Boston Police Commissioner William Gross, the first black officer to hold the city's top position in the department, visited the House chamber on Monday, where he touted the benefits of community engagement before lawmakers got on with their busy agenda on the penultimate day of formal sessions.
"We go to the people, just as you do. We listen to the people, just as you do. And then together we make this city the best that it can be, because we believe in inclusion and being collaborative and being family," Gross told the assembled lawmakers on Monday.
From Willis Saunders, who was a member of the Tuskegee Airmen and a Boston Police commander, Gross said he learned how to work collaboratively with his colleagues.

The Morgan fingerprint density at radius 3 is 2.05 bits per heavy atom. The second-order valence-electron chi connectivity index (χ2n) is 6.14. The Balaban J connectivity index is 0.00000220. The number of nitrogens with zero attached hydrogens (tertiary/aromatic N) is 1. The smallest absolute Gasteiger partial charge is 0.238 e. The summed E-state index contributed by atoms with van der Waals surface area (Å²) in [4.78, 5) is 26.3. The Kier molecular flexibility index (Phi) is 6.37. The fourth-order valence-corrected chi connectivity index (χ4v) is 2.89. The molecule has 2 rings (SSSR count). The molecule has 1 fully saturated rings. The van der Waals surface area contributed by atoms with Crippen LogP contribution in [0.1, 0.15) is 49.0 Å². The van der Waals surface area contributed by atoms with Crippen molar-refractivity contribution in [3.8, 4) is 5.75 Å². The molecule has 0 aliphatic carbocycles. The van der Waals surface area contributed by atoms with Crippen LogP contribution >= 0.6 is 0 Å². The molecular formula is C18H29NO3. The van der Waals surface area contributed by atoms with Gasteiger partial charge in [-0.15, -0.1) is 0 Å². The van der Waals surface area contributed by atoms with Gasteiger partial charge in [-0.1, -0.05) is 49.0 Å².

"What we have here in the commonwealth is unique. We really do care about the people. We really do care about the quality of life. And we really do care about law enforcement, and I thank you for that on behalf of the families of the fallen," Gross said from the rostrum.
The veteran police officer who succeeded William Evans as the city's top cop a week earlier was the guest of the Black and Latino Legislative Caucus on Monday.
Gross also suggested that he would listen to feedback from Boston Rep. Byron Rushing, who is the assistant majority leader and an advocate for measures to reduce racial bias in policing.
"Trust me, if I was going to take a misstep, he would let me know about it," Gross said.